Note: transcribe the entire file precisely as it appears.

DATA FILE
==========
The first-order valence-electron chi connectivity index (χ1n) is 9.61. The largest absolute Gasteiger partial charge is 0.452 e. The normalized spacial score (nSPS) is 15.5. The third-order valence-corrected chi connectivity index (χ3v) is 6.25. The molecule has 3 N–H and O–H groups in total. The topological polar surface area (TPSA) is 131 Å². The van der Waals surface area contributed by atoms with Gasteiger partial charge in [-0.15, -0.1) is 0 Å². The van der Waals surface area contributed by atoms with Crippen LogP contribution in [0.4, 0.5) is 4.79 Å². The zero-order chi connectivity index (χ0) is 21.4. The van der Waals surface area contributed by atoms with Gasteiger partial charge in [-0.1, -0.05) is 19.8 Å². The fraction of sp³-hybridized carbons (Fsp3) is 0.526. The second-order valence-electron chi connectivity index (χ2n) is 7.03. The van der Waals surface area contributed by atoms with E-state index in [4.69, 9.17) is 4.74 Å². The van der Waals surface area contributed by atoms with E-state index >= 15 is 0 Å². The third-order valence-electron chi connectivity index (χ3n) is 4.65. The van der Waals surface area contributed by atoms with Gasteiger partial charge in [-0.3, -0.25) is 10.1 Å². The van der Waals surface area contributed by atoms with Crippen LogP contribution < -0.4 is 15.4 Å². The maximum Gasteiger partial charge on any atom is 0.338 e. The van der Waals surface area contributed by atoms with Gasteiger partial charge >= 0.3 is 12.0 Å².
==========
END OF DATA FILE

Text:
The first-order valence-electron chi connectivity index (χ1n) is 9.61. The largest absolute Gasteiger partial charge is 0.452 e. The normalized spacial score (nSPS) is 15.5. The third-order valence-corrected chi connectivity index (χ3v) is 6.25. The molecule has 3 N–H and O–H groups in total. The topological polar surface area (TPSA) is 131 Å². The van der Waals surface area contributed by atoms with Gasteiger partial charge in [-0.15, -0.1) is 0 Å². The van der Waals surface area contributed by atoms with Crippen LogP contribution in [0.4, 0.5) is 4.79 Å². The zero-order chi connectivity index (χ0) is 21.4. The van der Waals surface area contributed by atoms with Gasteiger partial charge in [-0.1, -0.05) is 19.8 Å². The fraction of sp³-hybridized carbons (Fsp3) is 0.526. The second-order valence-electron chi connectivity index (χ2n) is 7.03. The van der Waals surface area contributed by atoms with E-state index in [4.69, 9.17) is 4.74 Å². The van der Waals surface area contributed by atoms with E-state index >= 15 is 0 Å². The third-order valence-electron chi connectivity index (χ3n) is 4.65. The van der Waals surface area contributed by atoms with Gasteiger partial charge in [-0.3, -0.25) is 10.1 Å². The van der Waals surface area contributed by atoms with Crippen LogP contribution < -0.4 is 15.4 Å². The maximum Gasteiger partial charge on any atom is 0.338 e. The van der Waals surface area contributed by atoms with Gasteiger partial charge >= 0.3 is 12.0 Å².